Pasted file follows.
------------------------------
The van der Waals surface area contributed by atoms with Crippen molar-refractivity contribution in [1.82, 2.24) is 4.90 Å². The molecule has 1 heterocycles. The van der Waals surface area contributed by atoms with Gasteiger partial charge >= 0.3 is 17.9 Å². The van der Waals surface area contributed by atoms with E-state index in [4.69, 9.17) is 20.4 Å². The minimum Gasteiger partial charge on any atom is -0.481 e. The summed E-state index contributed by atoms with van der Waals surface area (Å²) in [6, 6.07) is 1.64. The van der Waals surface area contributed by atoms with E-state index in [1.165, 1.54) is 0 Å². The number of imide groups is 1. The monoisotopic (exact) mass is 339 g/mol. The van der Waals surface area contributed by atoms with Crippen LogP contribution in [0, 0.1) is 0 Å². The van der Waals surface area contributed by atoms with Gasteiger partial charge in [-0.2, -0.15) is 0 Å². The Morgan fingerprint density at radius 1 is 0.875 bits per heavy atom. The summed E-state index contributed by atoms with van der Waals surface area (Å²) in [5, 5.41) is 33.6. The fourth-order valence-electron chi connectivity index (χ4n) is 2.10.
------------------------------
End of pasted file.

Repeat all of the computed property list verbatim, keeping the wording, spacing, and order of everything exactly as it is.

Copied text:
The van der Waals surface area contributed by atoms with Crippen molar-refractivity contribution in [1.82, 2.24) is 4.90 Å². The molecule has 1 heterocycles. The van der Waals surface area contributed by atoms with Gasteiger partial charge >= 0.3 is 17.9 Å². The van der Waals surface area contributed by atoms with E-state index in [4.69, 9.17) is 20.4 Å². The minimum Gasteiger partial charge on any atom is -0.481 e. The summed E-state index contributed by atoms with van der Waals surface area (Å²) in [6, 6.07) is 1.64. The van der Waals surface area contributed by atoms with E-state index in [1.165, 1.54) is 0 Å². The number of imide groups is 1. The monoisotopic (exact) mass is 339 g/mol. The van der Waals surface area contributed by atoms with Crippen LogP contribution in [0, 0.1) is 0 Å². The van der Waals surface area contributed by atoms with Gasteiger partial charge in [-0.2, -0.15) is 0 Å². The Morgan fingerprint density at radius 1 is 0.875 bits per heavy atom. The summed E-state index contributed by atoms with van der Waals surface area (Å²) in [5, 5.41) is 33.6. The fourth-order valence-electron chi connectivity index (χ4n) is 2.10.